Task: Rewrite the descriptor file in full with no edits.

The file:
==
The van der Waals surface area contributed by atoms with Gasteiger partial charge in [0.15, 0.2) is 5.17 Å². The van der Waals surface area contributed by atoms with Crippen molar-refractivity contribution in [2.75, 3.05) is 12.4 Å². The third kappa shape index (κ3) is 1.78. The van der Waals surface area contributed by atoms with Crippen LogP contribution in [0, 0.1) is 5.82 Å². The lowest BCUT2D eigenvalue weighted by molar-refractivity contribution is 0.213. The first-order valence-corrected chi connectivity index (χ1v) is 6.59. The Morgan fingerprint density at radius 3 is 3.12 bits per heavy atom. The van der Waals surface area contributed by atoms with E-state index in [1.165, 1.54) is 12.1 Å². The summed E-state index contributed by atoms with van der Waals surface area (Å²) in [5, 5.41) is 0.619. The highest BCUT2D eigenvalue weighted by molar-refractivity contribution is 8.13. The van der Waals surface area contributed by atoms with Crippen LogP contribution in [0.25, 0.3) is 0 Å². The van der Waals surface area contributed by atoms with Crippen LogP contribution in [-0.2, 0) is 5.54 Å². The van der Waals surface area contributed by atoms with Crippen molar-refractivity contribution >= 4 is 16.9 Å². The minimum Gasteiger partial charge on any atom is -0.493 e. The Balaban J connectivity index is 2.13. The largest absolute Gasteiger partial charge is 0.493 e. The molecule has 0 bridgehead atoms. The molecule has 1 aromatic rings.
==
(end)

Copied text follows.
The van der Waals surface area contributed by atoms with Gasteiger partial charge in [0.15, 0.2) is 5.17 Å². The van der Waals surface area contributed by atoms with Crippen molar-refractivity contribution in [2.75, 3.05) is 12.4 Å². The third kappa shape index (κ3) is 1.78. The van der Waals surface area contributed by atoms with Crippen LogP contribution in [0, 0.1) is 5.82 Å². The lowest BCUT2D eigenvalue weighted by molar-refractivity contribution is 0.213. The first-order valence-corrected chi connectivity index (χ1v) is 6.59. The Morgan fingerprint density at radius 3 is 3.12 bits per heavy atom. The van der Waals surface area contributed by atoms with E-state index in [1.165, 1.54) is 12.1 Å². The summed E-state index contributed by atoms with van der Waals surface area (Å²) in [5, 5.41) is 0.619. The highest BCUT2D eigenvalue weighted by molar-refractivity contribution is 8.13. The van der Waals surface area contributed by atoms with Crippen LogP contribution in [0.25, 0.3) is 0 Å². The van der Waals surface area contributed by atoms with Crippen LogP contribution in [-0.2, 0) is 5.54 Å². The van der Waals surface area contributed by atoms with Crippen molar-refractivity contribution >= 4 is 16.9 Å². The minimum Gasteiger partial charge on any atom is -0.493 e. The Balaban J connectivity index is 2.13. The largest absolute Gasteiger partial charge is 0.493 e. The molecule has 0 bridgehead atoms. The molecule has 1 aromatic rings.